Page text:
The Right Not To Be Dignified

Up at The Loop 21 today, I consider the right not to be dignified in entertainment:

It’s natural to react to allegations that you are less than the normal, and to prove that you’re not just trying to be equal but better than the normal: more serious, more composed, more sophisticated, and yes, more dignified than the people who are degrading you. Condoleezza Rice told People magazine that when she was in college, she told a professor, “I speak French, I play Bach, I’m better in your culture than you are,” in response to the professor’s citation of a racist scientist who said that black people were biologically less intelligent than other races. It’s the need for that sort of refutation that animates a great deal of Sidney Poitier’s career—he could tame classrooms full of London students, outclass white newspaper publishers and gallery owners, and solve murders that white detectives couldn’t, even under constant threat.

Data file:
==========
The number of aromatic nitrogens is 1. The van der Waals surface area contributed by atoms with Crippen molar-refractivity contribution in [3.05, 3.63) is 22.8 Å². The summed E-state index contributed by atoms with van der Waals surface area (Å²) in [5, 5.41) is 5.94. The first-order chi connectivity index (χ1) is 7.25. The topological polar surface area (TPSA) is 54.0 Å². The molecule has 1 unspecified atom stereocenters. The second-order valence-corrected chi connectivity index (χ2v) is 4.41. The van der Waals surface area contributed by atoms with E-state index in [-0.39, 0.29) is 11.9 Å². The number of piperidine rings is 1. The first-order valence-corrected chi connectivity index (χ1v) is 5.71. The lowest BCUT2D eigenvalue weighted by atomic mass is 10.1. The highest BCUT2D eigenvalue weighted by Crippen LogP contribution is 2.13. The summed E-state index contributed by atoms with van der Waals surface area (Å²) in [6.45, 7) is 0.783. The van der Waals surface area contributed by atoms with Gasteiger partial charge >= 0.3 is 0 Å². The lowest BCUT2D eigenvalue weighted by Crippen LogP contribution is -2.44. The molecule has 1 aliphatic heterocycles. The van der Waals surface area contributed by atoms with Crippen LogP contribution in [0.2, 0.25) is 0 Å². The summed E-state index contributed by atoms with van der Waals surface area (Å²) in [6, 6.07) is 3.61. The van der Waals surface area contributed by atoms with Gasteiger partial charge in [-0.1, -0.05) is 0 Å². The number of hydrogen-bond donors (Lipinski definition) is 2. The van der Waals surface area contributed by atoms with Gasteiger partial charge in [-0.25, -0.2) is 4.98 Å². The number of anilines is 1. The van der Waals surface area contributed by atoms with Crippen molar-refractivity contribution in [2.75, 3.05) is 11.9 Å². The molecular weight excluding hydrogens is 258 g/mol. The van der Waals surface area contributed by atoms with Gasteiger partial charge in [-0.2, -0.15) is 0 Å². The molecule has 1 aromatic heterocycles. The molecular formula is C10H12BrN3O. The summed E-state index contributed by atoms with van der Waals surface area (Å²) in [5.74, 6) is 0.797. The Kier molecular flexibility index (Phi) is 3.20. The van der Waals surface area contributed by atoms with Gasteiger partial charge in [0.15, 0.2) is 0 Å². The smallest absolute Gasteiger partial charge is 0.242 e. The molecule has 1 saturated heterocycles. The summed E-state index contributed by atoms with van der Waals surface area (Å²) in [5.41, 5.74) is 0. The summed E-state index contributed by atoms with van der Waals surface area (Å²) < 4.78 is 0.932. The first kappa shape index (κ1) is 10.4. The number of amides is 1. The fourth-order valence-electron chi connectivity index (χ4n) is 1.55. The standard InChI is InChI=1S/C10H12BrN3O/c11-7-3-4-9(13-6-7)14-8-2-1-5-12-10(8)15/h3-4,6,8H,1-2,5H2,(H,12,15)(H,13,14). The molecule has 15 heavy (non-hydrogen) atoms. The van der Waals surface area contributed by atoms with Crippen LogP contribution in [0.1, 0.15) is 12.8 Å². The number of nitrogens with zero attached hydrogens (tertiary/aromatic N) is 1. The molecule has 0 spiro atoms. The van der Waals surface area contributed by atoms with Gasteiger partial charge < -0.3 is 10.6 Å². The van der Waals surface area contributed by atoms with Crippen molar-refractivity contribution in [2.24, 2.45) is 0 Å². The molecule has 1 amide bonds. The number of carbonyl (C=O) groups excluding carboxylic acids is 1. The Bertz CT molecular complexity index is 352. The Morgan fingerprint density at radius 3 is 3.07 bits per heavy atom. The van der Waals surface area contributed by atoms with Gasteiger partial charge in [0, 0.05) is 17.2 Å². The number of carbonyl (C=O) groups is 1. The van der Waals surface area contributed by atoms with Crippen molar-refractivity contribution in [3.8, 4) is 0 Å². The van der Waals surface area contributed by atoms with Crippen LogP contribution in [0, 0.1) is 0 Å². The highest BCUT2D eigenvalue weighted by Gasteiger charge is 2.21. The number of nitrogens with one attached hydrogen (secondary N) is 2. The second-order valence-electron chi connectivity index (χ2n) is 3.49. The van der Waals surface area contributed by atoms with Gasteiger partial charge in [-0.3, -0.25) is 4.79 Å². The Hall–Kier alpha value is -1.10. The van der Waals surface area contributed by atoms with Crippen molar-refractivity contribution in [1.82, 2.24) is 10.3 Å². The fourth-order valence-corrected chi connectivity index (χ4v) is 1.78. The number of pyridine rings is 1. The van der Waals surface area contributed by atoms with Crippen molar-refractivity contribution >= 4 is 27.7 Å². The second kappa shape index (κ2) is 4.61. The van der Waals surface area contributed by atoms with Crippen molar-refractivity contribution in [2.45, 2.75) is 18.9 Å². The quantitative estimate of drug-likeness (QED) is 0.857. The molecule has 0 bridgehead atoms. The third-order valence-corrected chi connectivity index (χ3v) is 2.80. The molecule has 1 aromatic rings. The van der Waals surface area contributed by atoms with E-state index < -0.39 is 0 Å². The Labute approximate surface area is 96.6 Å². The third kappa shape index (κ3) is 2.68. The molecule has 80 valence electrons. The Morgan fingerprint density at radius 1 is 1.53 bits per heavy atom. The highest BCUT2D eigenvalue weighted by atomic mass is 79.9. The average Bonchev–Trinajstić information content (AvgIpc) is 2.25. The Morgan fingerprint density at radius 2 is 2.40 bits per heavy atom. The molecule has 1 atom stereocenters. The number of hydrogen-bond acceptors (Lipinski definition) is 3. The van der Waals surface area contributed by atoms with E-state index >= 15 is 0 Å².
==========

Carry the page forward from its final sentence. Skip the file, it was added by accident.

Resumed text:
Similarly, Tom Hanks’ performance as Andrew Beckett, a gay man suffering from AIDS and fired from his law firm in the movie “Philadelphia” is a sharp rebuke to the idea that it’s his bigoted heterosexual coworkers who are the true grownups. Members of the firm try to embarrass Beckett, setting him up as incompetent, suggesting he’s responsible for his own illness. But his resilience proves that having sex in a movie theater is less a cause for shame than being an ignorant bigot.

Equality means that not every role has to contribute to a single overwhelming message, that folks get to be individual, rather than collective. There’s nothing wrong with playing dignified roles. There’s nothing wrong with playing gooftastic, or criminal, or insecure roles. It’s when you can only do one that we have a problem.